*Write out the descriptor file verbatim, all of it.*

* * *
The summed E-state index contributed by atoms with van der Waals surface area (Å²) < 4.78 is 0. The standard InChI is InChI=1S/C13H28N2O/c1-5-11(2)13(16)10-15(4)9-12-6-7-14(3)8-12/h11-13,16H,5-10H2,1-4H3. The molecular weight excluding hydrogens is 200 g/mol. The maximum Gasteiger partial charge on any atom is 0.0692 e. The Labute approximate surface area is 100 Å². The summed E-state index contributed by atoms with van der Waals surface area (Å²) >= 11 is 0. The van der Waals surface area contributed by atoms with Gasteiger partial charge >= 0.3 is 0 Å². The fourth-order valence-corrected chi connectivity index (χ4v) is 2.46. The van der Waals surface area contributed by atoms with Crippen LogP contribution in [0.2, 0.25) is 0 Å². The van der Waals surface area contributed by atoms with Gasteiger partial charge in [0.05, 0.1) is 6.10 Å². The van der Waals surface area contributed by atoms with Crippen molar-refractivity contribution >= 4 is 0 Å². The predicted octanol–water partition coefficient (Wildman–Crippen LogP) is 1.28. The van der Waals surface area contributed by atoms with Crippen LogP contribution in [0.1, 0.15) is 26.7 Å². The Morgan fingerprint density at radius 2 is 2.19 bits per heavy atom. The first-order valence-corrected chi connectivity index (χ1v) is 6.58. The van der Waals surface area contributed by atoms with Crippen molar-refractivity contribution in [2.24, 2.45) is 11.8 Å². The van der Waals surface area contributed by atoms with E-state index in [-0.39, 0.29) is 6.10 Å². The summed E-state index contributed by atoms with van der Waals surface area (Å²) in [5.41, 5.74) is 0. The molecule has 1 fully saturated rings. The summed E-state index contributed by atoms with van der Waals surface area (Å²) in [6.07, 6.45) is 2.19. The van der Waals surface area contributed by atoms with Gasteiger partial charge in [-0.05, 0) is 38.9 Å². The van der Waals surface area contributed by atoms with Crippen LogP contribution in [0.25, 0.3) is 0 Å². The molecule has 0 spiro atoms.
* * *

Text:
The summed E-state index contributed by atoms with van der Waals surface area (Å²) < 4.78 is 0. The standard InChI is InChI=1S/C13H28N2O/c1-5-11(2)13(16)10-15(4)9-12-6-7-14(3)8-12/h11-13,16H,5-10H2,1-4H3. The molecular weight excluding hydrogens is 200 g/mol. The maximum Gasteiger partial charge on any atom is 0.0692 e. The Labute approximate surface area is 100 Å². The summed E-state index contributed by atoms with van der Waals surface area (Å²) >= 11 is 0. The van der Waals surface area contributed by atoms with Gasteiger partial charge >= 0.3 is 0 Å². The fourth-order valence-corrected chi connectivity index (χ4v) is 2.46. The van der Waals surface area contributed by atoms with Crippen LogP contribution in [0.2, 0.25) is 0 Å². The van der Waals surface area contributed by atoms with Gasteiger partial charge in [0.05, 0.1) is 6.10 Å². The van der Waals surface area contributed by atoms with Crippen molar-refractivity contribution >= 4 is 0 Å². The predicted octanol–water partition coefficient (Wildman–Crippen LogP) is 1.28. The van der Waals surface area contributed by atoms with Crippen LogP contribution in [0.1, 0.15) is 26.7 Å². The Morgan fingerprint density at radius 2 is 2.19 bits per heavy atom. The first-order valence-corrected chi connectivity index (χ1v) is 6.58. The van der Waals surface area contributed by atoms with Crippen molar-refractivity contribution in [2.24, 2.45) is 11.8 Å². The van der Waals surface area contributed by atoms with E-state index in [-0.39, 0.29) is 6.10 Å². The summed E-state index contributed by atoms with van der Waals surface area (Å²) in [5.41, 5.74) is 0. The molecule has 1 fully saturated rings. The summed E-state index contributed by atoms with van der Waals surface area (Å²) in [6.07, 6.45) is 2.19. The van der Waals surface area contributed by atoms with Gasteiger partial charge in [-0.05, 0) is 38.9 Å². The van der Waals surface area contributed by atoms with Crippen LogP contribution in [0.25, 0.3) is 0 Å². The molecule has 0 spiro atoms.